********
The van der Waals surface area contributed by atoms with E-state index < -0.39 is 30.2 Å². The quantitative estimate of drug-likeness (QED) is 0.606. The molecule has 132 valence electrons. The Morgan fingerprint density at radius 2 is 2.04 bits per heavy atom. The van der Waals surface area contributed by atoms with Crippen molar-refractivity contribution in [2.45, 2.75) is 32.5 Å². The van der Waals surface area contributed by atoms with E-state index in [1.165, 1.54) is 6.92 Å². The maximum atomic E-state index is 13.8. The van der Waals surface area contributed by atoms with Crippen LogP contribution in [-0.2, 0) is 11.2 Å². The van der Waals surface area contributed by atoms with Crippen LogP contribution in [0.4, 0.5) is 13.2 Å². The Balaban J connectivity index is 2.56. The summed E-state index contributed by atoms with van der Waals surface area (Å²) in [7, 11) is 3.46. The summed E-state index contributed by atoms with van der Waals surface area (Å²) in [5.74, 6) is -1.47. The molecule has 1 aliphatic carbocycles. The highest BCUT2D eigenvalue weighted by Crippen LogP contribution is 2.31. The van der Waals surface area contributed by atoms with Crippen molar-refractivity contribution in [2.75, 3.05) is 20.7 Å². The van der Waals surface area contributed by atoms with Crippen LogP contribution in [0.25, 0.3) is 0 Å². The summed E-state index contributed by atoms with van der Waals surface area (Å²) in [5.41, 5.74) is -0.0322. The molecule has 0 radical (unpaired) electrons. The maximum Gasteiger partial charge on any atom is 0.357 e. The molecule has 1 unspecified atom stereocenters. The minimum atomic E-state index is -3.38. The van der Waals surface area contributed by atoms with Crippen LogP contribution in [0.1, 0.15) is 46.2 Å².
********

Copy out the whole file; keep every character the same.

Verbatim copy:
The van der Waals surface area contributed by atoms with E-state index < -0.39 is 30.2 Å². The quantitative estimate of drug-likeness (QED) is 0.606. The molecule has 132 valence electrons. The Morgan fingerprint density at radius 2 is 2.04 bits per heavy atom. The van der Waals surface area contributed by atoms with Crippen molar-refractivity contribution in [2.45, 2.75) is 32.5 Å². The van der Waals surface area contributed by atoms with E-state index in [1.165, 1.54) is 6.92 Å². The maximum atomic E-state index is 13.8. The van der Waals surface area contributed by atoms with Crippen LogP contribution in [-0.2, 0) is 11.2 Å². The van der Waals surface area contributed by atoms with Crippen LogP contribution in [0.4, 0.5) is 13.2 Å². The Balaban J connectivity index is 2.56. The summed E-state index contributed by atoms with van der Waals surface area (Å²) in [7, 11) is 3.46. The summed E-state index contributed by atoms with van der Waals surface area (Å²) in [5.74, 6) is -1.47. The molecule has 1 aliphatic carbocycles. The highest BCUT2D eigenvalue weighted by Crippen LogP contribution is 2.31. The van der Waals surface area contributed by atoms with Crippen molar-refractivity contribution in [2.75, 3.05) is 20.7 Å². The van der Waals surface area contributed by atoms with Crippen LogP contribution in [0.25, 0.3) is 0 Å². The summed E-state index contributed by atoms with van der Waals surface area (Å²) in [5.41, 5.74) is -0.0322. The molecule has 0 radical (unpaired) electrons. The maximum Gasteiger partial charge on any atom is 0.357 e. The molecule has 1 unspecified atom stereocenters. The minimum atomic E-state index is -3.38. The van der Waals surface area contributed by atoms with Crippen LogP contribution in [0.1, 0.15) is 46.2 Å².